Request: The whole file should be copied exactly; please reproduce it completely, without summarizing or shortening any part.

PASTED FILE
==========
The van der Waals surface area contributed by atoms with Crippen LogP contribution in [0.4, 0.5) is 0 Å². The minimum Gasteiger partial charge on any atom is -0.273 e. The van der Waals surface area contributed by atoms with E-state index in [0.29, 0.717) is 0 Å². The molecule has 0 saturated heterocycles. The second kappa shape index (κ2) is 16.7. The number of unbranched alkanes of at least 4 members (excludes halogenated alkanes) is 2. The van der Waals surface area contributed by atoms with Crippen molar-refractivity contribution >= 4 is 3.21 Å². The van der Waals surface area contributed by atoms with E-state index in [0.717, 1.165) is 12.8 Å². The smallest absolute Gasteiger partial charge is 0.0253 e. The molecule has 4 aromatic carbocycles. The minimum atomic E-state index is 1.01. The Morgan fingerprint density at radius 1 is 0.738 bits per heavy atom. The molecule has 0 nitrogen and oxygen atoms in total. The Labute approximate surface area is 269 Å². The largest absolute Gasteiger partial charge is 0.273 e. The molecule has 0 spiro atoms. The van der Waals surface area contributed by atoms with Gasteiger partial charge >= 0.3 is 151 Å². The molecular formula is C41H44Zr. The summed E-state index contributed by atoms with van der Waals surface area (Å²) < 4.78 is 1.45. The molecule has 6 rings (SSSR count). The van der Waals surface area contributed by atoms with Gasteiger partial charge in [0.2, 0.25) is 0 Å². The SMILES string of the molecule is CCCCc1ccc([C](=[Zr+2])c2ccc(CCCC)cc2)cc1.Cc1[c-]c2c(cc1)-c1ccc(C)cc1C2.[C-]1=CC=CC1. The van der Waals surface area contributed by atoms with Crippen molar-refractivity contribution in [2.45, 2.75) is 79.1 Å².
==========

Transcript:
The van der Waals surface area contributed by atoms with Crippen LogP contribution in [0.4, 0.5) is 0 Å². The minimum Gasteiger partial charge on any atom is -0.273 e. The van der Waals surface area contributed by atoms with E-state index in [0.29, 0.717) is 0 Å². The molecule has 0 saturated heterocycles. The second kappa shape index (κ2) is 16.7. The number of unbranched alkanes of at least 4 members (excludes halogenated alkanes) is 2. The van der Waals surface area contributed by atoms with Crippen molar-refractivity contribution >= 4 is 3.21 Å². The van der Waals surface area contributed by atoms with E-state index in [0.717, 1.165) is 12.8 Å². The smallest absolute Gasteiger partial charge is 0.0253 e. The molecule has 4 aromatic carbocycles. The minimum atomic E-state index is 1.01. The Morgan fingerprint density at radius 1 is 0.738 bits per heavy atom. The molecule has 0 nitrogen and oxygen atoms in total. The Labute approximate surface area is 269 Å². The largest absolute Gasteiger partial charge is 0.273 e. The molecule has 0 spiro atoms. The van der Waals surface area contributed by atoms with Gasteiger partial charge >= 0.3 is 151 Å². The molecular formula is C41H44Zr. The summed E-state index contributed by atoms with van der Waals surface area (Å²) < 4.78 is 1.45. The molecule has 6 rings (SSSR count). The van der Waals surface area contributed by atoms with Gasteiger partial charge in [0.2, 0.25) is 0 Å². The SMILES string of the molecule is CCCCc1ccc([C](=[Zr+2])c2ccc(CCCC)cc2)cc1.Cc1[c-]c2c(cc1)-c1ccc(C)cc1C2.[C-]1=CC=CC1. The van der Waals surface area contributed by atoms with Crippen molar-refractivity contribution in [2.45, 2.75) is 79.1 Å².